This review contains spoilers.
11.24 The Bow Tie Asymmetry
It would be unfair to say that The Big Bang Theory has been completely devoid of good episodes in these later seasons but, as with any show that’s run for more than a decade, truly great episodes are harder to come by. The series found gold in celebrating a milestone in Amy and Sheldon’s relationship with season nine’s Opening Night Excitation, and it’s done it again here.
You can tell from the first scene that the writers have been holding out on us in preparation for the big wedding episode – an unfortunate symptom of having a 24-episode order to fill – and it hits the ground running with some Avengers/Lord Of The Rings analogies for the wedding party tasks.
Penny gets the job of picking up the ‘demon of shadow and flame’ from the airport, and our first proper introduction to Amy’s mother (Kathy Bates) doesn’t disappoint. A bullying monster who spent her daughter’s first 30-odd years wrapping her in cotton wool, she’s god-fearing and prone to moralising, but not in the fun way that Mary Cooper is.
Speaking of Mary, she provides multiple highlights from her side-stepping of political correctness to her emotional exchange with with Sheldon later.
The Mark Hamill guest appearance works as well as we could have hoped, but peaks with Howard’s reaction to seeing him come to the door. The Star Wars jokes feel too obvious, but Hamill is a good sport and it’s an appearance that feels big enough for such a huge episode.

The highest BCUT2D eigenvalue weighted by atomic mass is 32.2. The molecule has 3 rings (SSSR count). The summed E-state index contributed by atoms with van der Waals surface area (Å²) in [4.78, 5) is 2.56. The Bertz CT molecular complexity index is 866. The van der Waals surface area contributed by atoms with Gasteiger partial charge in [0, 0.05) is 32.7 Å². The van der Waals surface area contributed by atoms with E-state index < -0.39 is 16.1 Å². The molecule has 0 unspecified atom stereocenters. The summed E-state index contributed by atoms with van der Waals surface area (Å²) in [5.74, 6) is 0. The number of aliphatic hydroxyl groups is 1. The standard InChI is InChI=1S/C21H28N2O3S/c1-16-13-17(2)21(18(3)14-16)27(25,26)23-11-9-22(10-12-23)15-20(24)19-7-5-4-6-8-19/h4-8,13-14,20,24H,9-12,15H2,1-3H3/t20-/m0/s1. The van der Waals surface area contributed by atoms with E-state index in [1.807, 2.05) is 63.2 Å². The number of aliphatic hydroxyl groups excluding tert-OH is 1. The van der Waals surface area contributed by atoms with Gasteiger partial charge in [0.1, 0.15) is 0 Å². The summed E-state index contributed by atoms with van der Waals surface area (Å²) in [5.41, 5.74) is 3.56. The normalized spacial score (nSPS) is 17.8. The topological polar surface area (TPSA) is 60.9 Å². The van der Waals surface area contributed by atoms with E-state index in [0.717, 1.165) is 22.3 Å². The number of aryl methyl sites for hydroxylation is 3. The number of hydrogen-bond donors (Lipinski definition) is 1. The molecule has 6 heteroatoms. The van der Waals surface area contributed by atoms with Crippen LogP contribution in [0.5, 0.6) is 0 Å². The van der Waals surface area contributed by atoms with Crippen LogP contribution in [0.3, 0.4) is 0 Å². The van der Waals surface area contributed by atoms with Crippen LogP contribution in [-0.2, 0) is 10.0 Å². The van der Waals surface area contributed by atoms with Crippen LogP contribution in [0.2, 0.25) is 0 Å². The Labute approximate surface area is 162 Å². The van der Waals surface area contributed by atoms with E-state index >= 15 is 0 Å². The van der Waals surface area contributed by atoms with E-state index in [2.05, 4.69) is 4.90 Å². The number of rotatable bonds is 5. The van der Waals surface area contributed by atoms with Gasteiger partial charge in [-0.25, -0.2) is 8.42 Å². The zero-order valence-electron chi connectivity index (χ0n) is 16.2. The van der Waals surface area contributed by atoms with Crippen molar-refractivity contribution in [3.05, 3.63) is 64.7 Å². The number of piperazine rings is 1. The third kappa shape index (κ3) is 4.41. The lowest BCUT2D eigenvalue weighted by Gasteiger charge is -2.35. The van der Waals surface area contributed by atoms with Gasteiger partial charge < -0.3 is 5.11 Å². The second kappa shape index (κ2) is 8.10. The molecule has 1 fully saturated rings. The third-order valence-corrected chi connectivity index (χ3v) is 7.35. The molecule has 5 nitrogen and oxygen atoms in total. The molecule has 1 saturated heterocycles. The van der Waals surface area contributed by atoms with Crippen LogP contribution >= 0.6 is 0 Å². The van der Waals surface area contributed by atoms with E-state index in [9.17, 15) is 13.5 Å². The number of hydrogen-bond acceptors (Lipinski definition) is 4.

Amy and Sheldon’s relationship has never been more fully realised that it is in The Bow Tie Asymmetry. She understands his references and genuinely cares when he gets fixated with his work and, while he refuses to indulge her, he doesn’t complain when Amy requests a return of the Texas accent after meeting his brother.
Even Sheldon just appreciating how Amy looks in her ‘pile of swans’ dress is made sweeter than it might be otherwise, and the vows are romantic without betraying the characters and their history together.
And just when it might have been getting too sentimental, a wild Kripke pops up in the background to sing At Last in his own special way. Having not previously been seen in the episode, it’s a masterstroke of a stealth gag and leaves the episode on the perfect note.
My only big complaint is that this wasn’t the series finale, perhaps stretched to a two-parter in order to get closure moments for the rest of the characters. Had more have been made of Howard’s gesture of friendship via Mark Hamill, or Raj and Howard looking forward to hypothetical futures with Missy and Denise, respectively, it would have been the perfect ending to the show overall.
Everyone had great little moments, whether it was Leonard getting tearful with Sheldon or Penny keeping everything running while Sheldon and Amy worked on a new science breakthrough.
The job now facing The Big Bang Theory is to top the emotional crescendo of the ‘Shamy’ wedding with something else. This was arguably where everything was heading, and it’s a struggle to think of anything that might work as well in its place.
But The Bow Tie Symmetry is a high-point of the show nonetheless, underlining all of the parts of The Big Bang Theory that makes fans care about the characters while still managing to be funny and light. Leonard and Penny may have been the heart of the show’s first half, but fans have been waiting for this episode for years. It’s a miracle it works so well, but work it does, and maybe – just maybe – the wait was worth it.
Read Caroline’s review of the previous episode, The Sibling Realignment, here.